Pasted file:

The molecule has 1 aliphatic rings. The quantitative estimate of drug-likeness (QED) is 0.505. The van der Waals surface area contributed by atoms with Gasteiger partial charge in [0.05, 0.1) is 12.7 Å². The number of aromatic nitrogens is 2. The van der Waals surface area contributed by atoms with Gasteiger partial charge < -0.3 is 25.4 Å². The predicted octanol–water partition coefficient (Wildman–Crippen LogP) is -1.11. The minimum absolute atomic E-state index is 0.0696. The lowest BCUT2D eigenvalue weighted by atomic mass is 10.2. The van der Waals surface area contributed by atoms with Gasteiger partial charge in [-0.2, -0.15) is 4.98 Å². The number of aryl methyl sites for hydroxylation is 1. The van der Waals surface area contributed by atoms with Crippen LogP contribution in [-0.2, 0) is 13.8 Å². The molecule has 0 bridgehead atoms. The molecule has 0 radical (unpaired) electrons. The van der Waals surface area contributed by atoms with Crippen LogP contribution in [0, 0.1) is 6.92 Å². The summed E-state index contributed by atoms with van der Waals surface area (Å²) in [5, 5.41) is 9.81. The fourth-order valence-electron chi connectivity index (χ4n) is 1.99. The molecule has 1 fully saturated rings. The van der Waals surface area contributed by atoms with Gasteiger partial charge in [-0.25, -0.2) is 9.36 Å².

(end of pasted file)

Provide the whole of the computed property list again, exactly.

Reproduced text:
The molecule has 1 aliphatic rings. The quantitative estimate of drug-likeness (QED) is 0.505. The van der Waals surface area contributed by atoms with Gasteiger partial charge in [0.05, 0.1) is 12.7 Å². The number of aromatic nitrogens is 2. The van der Waals surface area contributed by atoms with Gasteiger partial charge < -0.3 is 25.4 Å². The predicted octanol–water partition coefficient (Wildman–Crippen LogP) is -1.11. The minimum absolute atomic E-state index is 0.0696. The lowest BCUT2D eigenvalue weighted by atomic mass is 10.2. The van der Waals surface area contributed by atoms with Gasteiger partial charge in [-0.2, -0.15) is 4.98 Å². The number of aryl methyl sites for hydroxylation is 1. The van der Waals surface area contributed by atoms with Crippen LogP contribution in [-0.2, 0) is 13.8 Å². The molecule has 0 bridgehead atoms. The molecule has 0 radical (unpaired) electrons. The van der Waals surface area contributed by atoms with Crippen LogP contribution in [0, 0.1) is 6.92 Å². The summed E-state index contributed by atoms with van der Waals surface area (Å²) in [5, 5.41) is 9.81. The fourth-order valence-electron chi connectivity index (χ4n) is 1.99. The molecule has 1 fully saturated rings. The van der Waals surface area contributed by atoms with Gasteiger partial charge in [-0.25, -0.2) is 9.36 Å².